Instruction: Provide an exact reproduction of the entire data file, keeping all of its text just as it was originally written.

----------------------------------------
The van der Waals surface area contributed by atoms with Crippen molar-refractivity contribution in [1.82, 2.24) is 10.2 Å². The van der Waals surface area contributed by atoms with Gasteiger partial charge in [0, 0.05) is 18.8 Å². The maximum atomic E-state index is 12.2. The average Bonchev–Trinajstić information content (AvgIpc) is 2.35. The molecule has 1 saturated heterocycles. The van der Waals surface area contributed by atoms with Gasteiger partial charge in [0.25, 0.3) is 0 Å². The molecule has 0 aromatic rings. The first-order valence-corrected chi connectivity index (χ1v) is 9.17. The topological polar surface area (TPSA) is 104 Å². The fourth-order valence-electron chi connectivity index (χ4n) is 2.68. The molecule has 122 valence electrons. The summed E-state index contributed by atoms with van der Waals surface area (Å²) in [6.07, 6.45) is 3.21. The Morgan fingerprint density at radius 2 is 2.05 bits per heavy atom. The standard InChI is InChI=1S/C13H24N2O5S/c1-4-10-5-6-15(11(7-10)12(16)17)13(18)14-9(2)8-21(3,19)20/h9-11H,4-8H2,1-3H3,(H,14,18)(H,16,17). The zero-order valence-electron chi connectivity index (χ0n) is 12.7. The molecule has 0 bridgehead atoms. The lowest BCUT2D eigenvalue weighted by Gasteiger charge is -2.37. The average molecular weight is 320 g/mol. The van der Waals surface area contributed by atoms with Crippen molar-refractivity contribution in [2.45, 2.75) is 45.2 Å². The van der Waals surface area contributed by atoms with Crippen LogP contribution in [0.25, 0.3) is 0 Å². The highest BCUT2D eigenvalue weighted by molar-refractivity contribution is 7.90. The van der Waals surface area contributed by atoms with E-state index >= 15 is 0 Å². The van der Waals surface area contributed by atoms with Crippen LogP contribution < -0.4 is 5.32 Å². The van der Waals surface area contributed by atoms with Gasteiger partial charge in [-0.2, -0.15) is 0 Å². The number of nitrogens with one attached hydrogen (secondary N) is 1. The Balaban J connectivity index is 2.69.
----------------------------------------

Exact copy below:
The van der Waals surface area contributed by atoms with Crippen molar-refractivity contribution in [1.82, 2.24) is 10.2 Å². The van der Waals surface area contributed by atoms with Gasteiger partial charge in [0, 0.05) is 18.8 Å². The maximum atomic E-state index is 12.2. The average Bonchev–Trinajstić information content (AvgIpc) is 2.35. The molecule has 1 saturated heterocycles. The van der Waals surface area contributed by atoms with Gasteiger partial charge in [0.25, 0.3) is 0 Å². The molecule has 0 aromatic rings. The first-order valence-corrected chi connectivity index (χ1v) is 9.17. The topological polar surface area (TPSA) is 104 Å². The fourth-order valence-electron chi connectivity index (χ4n) is 2.68. The molecule has 122 valence electrons. The summed E-state index contributed by atoms with van der Waals surface area (Å²) in [6.07, 6.45) is 3.21. The Morgan fingerprint density at radius 2 is 2.05 bits per heavy atom. The standard InChI is InChI=1S/C13H24N2O5S/c1-4-10-5-6-15(11(7-10)12(16)17)13(18)14-9(2)8-21(3,19)20/h9-11H,4-8H2,1-3H3,(H,14,18)(H,16,17). The zero-order valence-electron chi connectivity index (χ0n) is 12.7. The molecule has 0 bridgehead atoms. The lowest BCUT2D eigenvalue weighted by Gasteiger charge is -2.37. The average molecular weight is 320 g/mol. The van der Waals surface area contributed by atoms with Crippen molar-refractivity contribution in [2.45, 2.75) is 45.2 Å². The van der Waals surface area contributed by atoms with Crippen LogP contribution in [0.25, 0.3) is 0 Å². The highest BCUT2D eigenvalue weighted by molar-refractivity contribution is 7.90. The van der Waals surface area contributed by atoms with E-state index >= 15 is 0 Å². The van der Waals surface area contributed by atoms with Crippen LogP contribution < -0.4 is 5.32 Å². The van der Waals surface area contributed by atoms with Gasteiger partial charge in [-0.2, -0.15) is 0 Å². The number of nitrogens with one attached hydrogen (secondary N) is 1. The Balaban J connectivity index is 2.69.